of human consumption. However, consumers are allowed to go directly to the producer (farmer) to purchase raw milk. Pasteurized milk is generally given preference over raw due to concerns over food safety. Some people prefer raw milk, for various reasons including nutrition, ethics, the environment or digestive tolerance. However, the Centers for Disease Control and Prevention says the risk of becoming ill from drinking raw milk is about nine times greater than it is from drinking pasteurized milk. According to the CDC, consumption of raw dairy products caused 2,384 illnesses, 284 hospitalizations and two deaths in the years between 1998 and 2011. More than 80 percent of those cases involved individuals younger than 20 years old. Homogenized Milk naturally separates into two layers, with the thicker cream floating on top of skim milk. When milk is homogenized, it is pumped through a series of small openings under high pressure. This process breaks up the fats, which make up cream, and distributes the particles evenly through the milk liquid. If milk is not homogenized, it will need to be stirred or shaken to redistribute the cream before it can be used or consumed. Otherwise, you would just get a mouthful of cream.

Antibiotic-free This label on a dairy product is somewhat of a misnomer. Whether milk is regular or organic, the FDA has strict testing requirements to ensure that there are no antibiotics in consumer dairy products. In other words, all dairy products in the grocery store are antibiotic free, not just the ones that say so on the label. Samples of milk must be taken from each farm’s bulk holding tank before it is transferred to a milk truck. When trucks arrive at processing plants, another sample is taken and subjected to an “incredibly sen-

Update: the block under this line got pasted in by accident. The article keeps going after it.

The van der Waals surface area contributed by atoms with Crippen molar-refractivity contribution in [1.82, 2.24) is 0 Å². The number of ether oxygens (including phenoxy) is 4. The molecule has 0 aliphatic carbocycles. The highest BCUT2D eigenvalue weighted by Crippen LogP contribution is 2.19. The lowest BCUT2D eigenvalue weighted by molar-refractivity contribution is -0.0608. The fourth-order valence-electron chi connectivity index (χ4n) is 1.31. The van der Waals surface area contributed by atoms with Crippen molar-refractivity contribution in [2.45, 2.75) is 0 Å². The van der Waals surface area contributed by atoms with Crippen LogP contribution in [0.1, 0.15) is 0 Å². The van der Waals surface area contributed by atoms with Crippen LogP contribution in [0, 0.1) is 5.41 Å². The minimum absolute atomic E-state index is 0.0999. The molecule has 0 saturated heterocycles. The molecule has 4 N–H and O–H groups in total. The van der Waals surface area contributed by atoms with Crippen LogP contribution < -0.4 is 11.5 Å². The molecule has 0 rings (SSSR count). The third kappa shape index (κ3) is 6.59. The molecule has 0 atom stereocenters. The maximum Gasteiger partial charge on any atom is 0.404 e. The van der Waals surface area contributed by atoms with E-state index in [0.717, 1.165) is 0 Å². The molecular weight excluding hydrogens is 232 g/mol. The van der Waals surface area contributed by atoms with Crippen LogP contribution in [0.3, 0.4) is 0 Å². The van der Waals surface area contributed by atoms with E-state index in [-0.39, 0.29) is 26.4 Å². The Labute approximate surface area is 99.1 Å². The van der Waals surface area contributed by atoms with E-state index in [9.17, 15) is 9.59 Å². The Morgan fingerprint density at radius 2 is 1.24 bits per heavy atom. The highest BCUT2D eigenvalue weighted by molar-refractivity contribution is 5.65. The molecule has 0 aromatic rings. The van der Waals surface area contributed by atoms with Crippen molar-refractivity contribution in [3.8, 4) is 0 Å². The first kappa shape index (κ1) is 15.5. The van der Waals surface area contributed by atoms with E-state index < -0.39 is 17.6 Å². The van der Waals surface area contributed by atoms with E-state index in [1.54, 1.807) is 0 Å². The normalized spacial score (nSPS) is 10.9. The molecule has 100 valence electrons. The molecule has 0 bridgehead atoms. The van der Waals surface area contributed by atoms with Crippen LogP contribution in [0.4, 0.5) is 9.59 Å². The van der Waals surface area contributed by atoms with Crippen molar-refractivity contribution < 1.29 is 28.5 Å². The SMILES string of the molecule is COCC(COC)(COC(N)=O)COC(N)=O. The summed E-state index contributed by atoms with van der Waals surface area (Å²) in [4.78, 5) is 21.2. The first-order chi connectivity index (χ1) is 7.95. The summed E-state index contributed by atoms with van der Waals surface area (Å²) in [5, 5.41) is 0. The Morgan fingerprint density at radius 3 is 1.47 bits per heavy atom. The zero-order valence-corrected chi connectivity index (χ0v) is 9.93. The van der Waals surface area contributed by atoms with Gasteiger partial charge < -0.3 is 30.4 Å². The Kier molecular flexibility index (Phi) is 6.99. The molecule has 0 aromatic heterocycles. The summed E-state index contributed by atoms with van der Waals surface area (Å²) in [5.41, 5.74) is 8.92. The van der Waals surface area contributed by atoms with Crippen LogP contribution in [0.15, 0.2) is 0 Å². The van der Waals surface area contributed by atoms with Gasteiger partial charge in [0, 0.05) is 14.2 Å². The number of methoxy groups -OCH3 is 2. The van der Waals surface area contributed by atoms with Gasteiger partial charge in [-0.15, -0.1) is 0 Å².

sitive” test for antibiotics, said Daryl Larson, plant manager at Bongards Creameries in Perham. Only then, when the milk’s purity has been confirmed, can the processor unload the milk. Every dairy plant in the country follows this protocol, no matter what the milk will be used for, Larson said. If antibiotics are found, the milk is dumped and the individual farm samples are checked to see where the contamination happened. Non-organic farmers may treat a sick cow with antibiotics or other LABELS TO 8 ��





medicines that could get into her milk. When this happens, that cow is milked with a special bucket to catch and withhold the affected milk. After treatment is over, the cow’s milk will be tested to ensure it is clear before being put into the supply. Lactose Lactose is a natural component of milk and other dairy products. Chemically speaking, it is a form of sugar – just like sucrose, glucose and cellulose. According to the Mayo Clinic, lactose intolerance happens when a person’s, digestive system cannot properly process lactose, causing symptoms such as nausea, gas or bloating after consuming dairy. Many “lactose-free” dairy products have added lactase, the enzyme that breaks lactose down into sugars that are easier to digest. Rather than remov-

ing the natural lactose, it is transformed. Organic There are many motivations for buying organic dairy products, but some claims by producers are more tentative truths than others. Organic farms differ from conventional farms in that they go through a certification process by the United States Department of Agriculture to prove certain fertilizers, pesticides, hormones or antibiotics are never used on their operation. For livestock producers, the certification includes using only 100 percent organic feed and animal welfare standards – such as providing outdoor access. “Overall, organic operations must demonstrate that they are protecting natural resources, conserving biodiversity and using only approved substances,” according to the United States Department